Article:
Even until this day Mount Kinabalu’s name remains shrouded in mystery. From 1851 when Hugh Low and other climbers attempted the first recorded ascents they observed the local guides were carrying an assortment of charms and performing religious ceremonies upon reaching the summit. Since then there have been several traditional Kadazan/Dusun myths and legends recorded that tell the story as to why the guides revered and respected this ancient monolithic giant so much and why it was named as it was.Image Credit: https://www.tripoto.com
There are 2 reasons that give suggestion to why Mount Kinabalu was named as it was, the first is from the traditional Kadazan/Dusun tribes who believe that the mountain is essentially their version of “Heaven” or “Nirvana” with the original name being “Aki Nabalu” meaning “The revered place of the dead”. This is where their spirits go after death where they get sustenance from a moss that grows at the summit.
The second reason is attributed from the old story of “Kina Balu” where Kina translates as “China” and “Balu” means “Widow”. In one version of this tale there was said to have been a dragon guarding a precious and magical jewel at the summit of the mountain. Many Chinese soldiers had perished while attempting to relieve the dragon of its treasure and therefore many Chinese women became widows, thus the name Chinese Widow came about.
Other more romanticised accounts document the story of a Chinese prince who ascended the mountain, killed the dragon and seized the pearl. He later married a local Kadazan woman, only to abandon her to return to China. Stricken with such unbearable grief the wife wandered to the mountain to mourn her loss and was turned to stone by the spirit of the mountain.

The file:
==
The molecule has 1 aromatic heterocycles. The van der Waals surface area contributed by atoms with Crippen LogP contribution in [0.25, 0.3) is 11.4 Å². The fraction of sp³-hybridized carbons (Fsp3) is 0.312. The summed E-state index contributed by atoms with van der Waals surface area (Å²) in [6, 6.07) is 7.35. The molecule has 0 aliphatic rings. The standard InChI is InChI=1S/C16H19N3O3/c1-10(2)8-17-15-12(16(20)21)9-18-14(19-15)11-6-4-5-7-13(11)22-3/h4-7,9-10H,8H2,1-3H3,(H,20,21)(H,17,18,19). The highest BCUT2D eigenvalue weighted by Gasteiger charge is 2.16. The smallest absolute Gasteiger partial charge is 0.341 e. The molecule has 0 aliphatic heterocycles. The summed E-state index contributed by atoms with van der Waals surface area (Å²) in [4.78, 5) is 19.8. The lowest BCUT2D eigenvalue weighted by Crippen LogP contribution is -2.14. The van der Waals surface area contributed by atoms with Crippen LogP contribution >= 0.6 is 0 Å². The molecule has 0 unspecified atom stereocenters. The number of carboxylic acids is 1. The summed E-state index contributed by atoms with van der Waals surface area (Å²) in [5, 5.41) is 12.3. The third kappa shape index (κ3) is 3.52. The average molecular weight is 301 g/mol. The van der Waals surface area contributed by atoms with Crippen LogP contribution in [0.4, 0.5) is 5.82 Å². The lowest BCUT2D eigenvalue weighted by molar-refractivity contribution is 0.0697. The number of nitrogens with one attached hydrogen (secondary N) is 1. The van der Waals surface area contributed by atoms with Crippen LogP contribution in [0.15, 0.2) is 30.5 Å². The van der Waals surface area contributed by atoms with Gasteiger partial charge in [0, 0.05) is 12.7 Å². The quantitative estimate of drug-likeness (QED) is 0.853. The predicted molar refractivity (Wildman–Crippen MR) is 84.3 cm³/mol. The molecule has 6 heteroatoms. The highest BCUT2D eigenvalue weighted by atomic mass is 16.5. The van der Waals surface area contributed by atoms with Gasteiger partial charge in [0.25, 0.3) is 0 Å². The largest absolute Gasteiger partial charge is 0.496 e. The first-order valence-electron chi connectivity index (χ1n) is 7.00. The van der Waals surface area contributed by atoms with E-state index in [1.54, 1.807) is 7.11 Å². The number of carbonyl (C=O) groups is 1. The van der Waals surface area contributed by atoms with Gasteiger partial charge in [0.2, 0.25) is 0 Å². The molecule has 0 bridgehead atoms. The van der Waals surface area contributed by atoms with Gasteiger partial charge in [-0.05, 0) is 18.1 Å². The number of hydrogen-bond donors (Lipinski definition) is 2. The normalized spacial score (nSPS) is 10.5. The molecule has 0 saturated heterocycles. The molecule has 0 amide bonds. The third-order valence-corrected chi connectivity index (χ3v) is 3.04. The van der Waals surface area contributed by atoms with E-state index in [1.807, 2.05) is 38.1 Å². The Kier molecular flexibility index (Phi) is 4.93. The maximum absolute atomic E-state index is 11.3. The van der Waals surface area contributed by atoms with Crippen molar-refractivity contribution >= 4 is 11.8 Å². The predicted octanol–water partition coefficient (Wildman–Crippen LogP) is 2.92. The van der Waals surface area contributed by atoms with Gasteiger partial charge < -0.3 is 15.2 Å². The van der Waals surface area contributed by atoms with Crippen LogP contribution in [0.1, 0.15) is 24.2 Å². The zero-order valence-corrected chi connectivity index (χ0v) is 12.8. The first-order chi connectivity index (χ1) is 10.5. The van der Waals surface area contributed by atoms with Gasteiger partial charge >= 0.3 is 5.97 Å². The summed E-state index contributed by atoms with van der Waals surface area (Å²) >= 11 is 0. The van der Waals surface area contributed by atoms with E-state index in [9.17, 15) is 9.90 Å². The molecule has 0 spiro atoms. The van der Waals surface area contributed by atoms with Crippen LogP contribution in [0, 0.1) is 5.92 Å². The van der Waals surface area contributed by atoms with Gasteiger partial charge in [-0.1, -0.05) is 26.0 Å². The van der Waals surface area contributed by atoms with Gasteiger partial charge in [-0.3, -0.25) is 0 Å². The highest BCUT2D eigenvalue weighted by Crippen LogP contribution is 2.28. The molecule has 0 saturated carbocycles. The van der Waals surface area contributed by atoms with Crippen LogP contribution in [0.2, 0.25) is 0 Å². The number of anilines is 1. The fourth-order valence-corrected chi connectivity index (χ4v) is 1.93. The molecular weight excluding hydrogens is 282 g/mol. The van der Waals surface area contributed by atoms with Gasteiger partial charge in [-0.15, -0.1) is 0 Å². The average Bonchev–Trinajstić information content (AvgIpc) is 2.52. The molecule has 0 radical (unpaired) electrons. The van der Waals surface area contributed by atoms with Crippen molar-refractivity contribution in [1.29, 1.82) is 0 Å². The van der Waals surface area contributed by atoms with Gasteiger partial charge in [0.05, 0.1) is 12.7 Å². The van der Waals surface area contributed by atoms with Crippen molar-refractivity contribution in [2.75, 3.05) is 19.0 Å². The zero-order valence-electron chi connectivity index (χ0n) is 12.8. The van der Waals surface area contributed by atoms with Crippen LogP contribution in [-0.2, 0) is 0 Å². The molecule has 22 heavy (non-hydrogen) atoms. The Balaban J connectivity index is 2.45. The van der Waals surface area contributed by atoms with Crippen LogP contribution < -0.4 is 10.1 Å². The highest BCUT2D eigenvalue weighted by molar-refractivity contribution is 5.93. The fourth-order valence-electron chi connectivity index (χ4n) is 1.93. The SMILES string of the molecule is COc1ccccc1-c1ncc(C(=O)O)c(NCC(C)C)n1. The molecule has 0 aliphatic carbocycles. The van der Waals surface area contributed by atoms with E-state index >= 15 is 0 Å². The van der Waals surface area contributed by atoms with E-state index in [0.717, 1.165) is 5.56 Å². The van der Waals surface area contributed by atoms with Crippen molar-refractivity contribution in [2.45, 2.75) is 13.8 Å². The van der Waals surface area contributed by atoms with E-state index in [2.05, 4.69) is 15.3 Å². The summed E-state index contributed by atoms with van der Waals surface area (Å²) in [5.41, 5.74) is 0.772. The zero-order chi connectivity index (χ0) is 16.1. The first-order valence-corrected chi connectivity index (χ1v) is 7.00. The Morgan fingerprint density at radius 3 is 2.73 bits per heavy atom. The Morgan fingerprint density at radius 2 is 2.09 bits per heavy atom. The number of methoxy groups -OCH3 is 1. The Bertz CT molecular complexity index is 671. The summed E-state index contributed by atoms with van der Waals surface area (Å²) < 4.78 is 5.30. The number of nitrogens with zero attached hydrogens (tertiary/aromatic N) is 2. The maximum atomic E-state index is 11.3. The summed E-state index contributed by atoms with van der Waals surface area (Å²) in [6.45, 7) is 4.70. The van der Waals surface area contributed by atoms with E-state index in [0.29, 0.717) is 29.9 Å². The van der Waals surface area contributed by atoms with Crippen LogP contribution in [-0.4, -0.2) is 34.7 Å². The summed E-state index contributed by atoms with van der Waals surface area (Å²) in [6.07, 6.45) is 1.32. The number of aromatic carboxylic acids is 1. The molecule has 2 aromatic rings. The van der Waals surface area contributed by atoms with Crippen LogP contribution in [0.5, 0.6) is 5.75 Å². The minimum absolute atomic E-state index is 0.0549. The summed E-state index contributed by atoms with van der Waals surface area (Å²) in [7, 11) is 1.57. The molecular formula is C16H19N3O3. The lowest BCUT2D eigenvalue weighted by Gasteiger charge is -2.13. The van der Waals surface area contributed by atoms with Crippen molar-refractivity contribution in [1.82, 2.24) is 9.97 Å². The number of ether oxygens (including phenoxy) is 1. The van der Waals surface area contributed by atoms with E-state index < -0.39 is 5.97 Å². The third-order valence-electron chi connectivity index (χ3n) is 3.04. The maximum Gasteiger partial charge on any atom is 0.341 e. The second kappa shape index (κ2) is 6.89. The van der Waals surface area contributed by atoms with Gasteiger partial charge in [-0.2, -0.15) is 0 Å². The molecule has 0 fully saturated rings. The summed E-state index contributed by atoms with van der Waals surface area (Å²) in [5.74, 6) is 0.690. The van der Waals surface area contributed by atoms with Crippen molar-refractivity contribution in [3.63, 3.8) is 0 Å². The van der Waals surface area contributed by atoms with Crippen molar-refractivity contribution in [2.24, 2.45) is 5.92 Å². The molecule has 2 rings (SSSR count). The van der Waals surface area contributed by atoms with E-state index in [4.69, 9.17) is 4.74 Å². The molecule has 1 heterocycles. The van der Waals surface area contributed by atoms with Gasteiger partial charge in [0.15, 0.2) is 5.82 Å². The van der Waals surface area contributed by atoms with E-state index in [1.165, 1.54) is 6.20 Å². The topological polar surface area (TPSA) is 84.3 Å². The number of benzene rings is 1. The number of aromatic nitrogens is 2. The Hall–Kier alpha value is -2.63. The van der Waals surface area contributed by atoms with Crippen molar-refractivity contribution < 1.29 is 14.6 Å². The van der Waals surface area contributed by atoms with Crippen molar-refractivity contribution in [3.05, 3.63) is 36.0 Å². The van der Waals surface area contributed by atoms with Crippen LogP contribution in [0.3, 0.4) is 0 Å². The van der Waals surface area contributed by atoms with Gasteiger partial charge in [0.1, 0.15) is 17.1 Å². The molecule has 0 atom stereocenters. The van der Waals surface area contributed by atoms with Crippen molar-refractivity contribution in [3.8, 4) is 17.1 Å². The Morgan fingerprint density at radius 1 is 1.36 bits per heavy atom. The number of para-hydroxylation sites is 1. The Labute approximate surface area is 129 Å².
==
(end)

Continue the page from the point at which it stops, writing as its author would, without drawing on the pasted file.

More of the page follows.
“Kinohiringan and Umunsumundu”
There are two stories about the origin of Mount Kinabalu, one is about the deities Kinohiringan and his wife Umunsumundu who were believed to have been the creators of the universe. While Umunsumundu shaped the earth, Kinohiringan crated the sky, clouds and everything above the earth.
Upon completion of their godly tasks they sent an eagle called Kondiu to fly high in the sky and report on the beauty of their creation. However Kondiu brought news that shook Kinohiringan’s pride to its foundations – The cloud was much too small for the size of the earth below it.
Upon learning of her husband’s shame, she at once set to work and recreated the earth to match the size of the clouds, setting mount Kinabalu (or Kinorungoi) as the centre of the world and reclaiming her husband’s pride.
“Gayo Nakan the Giant King”
It is uncertain whether this story explains the rocky peaks atop Mount Kinabalu or the creation of the mountain itself. It starts by telling us of an ancient giant king named Gayo Nakan, which translates as “big eater”. Living around the area of the mountain, the people there were struggling to satisfy Gayo Nakan’s enormous appetite. Upon hearing their complaints, the giant asked them to bury him alive. The people found it too difficult to bury him and having grown too impatient, the giant king said some magic words and buried himself down to his shoulders.
Disappointed with their efforts, he then told his people that due to their failure, while he would still help them in times of war, they would now be afflicted by drought and famine as punishment. Remorseful of their poor efforts and scared of the giant kings threats, the people began to practice sacrificial offerings at the wishing pool below Gayo Nakan, the giant king’s grave.
Whether you are a local Malaysian or foreign traveller, Mount Kinabalu offers amazing experiences visually, culturally and spiritually. Come and see it for yourself and book your tour of a lifetime now with the Mount Kinabalu Booking Centre.